FX Trading focus: Core CPI shocker from the US resets the USD. Beware the BoJ.
The headline US CPI data came in slightly above expectations, with a year-on-year reading of 8.3% vs. 8.1% expected and a month-on-month reading of +0.1% vs. -0.1% expected, the latter a solid surprise given sharp drops of late in gasoline prices. But the real shock was the core Ex Food and Energy inflation reading of +0.6% month-on-month, twice what was expected. This triggered an enormous slide in risk sentiment as the market rushed to price the risk that the FOMC might hike as much as 100 basis points next week. As of this morning, nearly 85 basis points of tightening are priced in the market for next meeting. The Fed doesn’t like to surprise the market, so if that builds a bit higher rather than receding back closer to 75 basis points on its own accord by early next week, the Fed will need to send out the WSJ’s Timiraos to pen an article guiding for 75 basis points if it wants to avoid shocking the market. There are a number of good reasons that the market was looking for a softer print yesterday, and this one data point is not enough to suggest that inflation will continue at the run-rate suggested by the August CPI data point, but as is readily evident, it had changed the odds on the size of next week’s hike, the guidance in the wake of that hike in terms of the monetary policy statement and the Fed’s own macro-economic projections.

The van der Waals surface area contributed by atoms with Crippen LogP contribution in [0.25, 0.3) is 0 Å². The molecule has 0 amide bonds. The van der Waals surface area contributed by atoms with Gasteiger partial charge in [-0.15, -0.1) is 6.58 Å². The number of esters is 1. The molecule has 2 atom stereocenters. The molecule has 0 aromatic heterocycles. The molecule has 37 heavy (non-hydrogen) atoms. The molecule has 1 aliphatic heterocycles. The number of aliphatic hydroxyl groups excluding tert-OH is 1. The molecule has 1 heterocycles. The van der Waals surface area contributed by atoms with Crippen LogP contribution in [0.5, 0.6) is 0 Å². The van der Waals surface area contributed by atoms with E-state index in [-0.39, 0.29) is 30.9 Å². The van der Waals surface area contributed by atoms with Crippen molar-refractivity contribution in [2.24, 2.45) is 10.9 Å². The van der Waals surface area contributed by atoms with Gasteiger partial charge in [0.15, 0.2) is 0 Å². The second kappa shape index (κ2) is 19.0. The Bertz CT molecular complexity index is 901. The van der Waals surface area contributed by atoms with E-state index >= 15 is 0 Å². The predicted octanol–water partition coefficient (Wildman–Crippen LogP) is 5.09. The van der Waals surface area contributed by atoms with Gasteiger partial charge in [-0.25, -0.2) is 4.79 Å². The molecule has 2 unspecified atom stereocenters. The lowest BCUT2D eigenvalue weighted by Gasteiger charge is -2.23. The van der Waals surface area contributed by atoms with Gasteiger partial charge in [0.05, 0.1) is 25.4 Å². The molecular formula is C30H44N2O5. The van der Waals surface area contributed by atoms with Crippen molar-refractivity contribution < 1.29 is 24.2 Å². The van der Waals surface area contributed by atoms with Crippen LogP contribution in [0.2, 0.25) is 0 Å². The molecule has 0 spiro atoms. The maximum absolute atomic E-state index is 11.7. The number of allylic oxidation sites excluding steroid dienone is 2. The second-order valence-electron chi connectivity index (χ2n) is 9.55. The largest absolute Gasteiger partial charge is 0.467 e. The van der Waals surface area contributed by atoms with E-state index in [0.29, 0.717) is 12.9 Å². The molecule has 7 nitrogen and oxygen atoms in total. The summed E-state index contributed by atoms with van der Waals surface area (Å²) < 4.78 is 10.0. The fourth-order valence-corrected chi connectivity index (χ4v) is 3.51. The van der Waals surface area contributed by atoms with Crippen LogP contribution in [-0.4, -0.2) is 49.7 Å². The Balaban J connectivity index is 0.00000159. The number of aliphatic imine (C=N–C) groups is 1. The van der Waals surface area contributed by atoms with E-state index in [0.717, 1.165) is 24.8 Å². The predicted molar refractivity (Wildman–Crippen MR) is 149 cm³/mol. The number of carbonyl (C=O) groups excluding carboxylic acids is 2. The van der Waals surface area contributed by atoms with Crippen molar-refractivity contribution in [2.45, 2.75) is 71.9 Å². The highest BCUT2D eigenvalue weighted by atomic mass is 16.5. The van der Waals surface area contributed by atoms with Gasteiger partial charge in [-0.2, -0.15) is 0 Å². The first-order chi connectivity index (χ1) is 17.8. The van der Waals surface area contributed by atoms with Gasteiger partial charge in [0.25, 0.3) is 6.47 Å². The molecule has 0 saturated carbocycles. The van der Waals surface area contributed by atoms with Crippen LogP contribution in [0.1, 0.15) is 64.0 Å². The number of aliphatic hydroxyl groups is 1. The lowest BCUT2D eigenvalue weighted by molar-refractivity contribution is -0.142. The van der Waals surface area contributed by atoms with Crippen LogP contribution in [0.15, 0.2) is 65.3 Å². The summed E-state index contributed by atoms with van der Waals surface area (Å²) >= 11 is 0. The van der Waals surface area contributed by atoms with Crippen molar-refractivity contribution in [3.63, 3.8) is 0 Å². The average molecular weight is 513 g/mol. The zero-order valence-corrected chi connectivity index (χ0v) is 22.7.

To get follow-on USD strength here, the next data points of note are tomorrow’s US August Retail Sales and weekly US initial jobless claims. I lean for the risk of a stronger than expected Retail Sales data point due to the psychological boost of gasoline prices having dropped so precipitously from their June highs and as millions of US consumers saw their student debt loads drastically reduced by the Inflation Reduction Act that was passed mid-month. As for the weekly claims, these seem to be in a new declining trend after rising into the early summer period from record lows (adjusted for population) earlier in the year. The Bank of Japan and Japanese Ministry of Finance, as I discuss below, may make life difficult for FX traders.
Interesting to note that the USD reaction was most violent against some of the traditional risk-correlated currencies like AUD and NZD, with AUDUSD suddenly poking down close to cycle lows this morning, or at least below the lowest daily close of the cycle at one point this morning. To get new lows, we’d likely need to see the weak risk sentiment persisting her and a test of the June market lows, together perhaps with the Fed delivering a 100 basis point hike next week and US 10-year yields moving above the 3.50% cycle high from June (this morning trading at3.43%.) The recent price action cemented the 0.6900+ area pivot high as the key tactical resistance of note. Australia reports employment data tonight.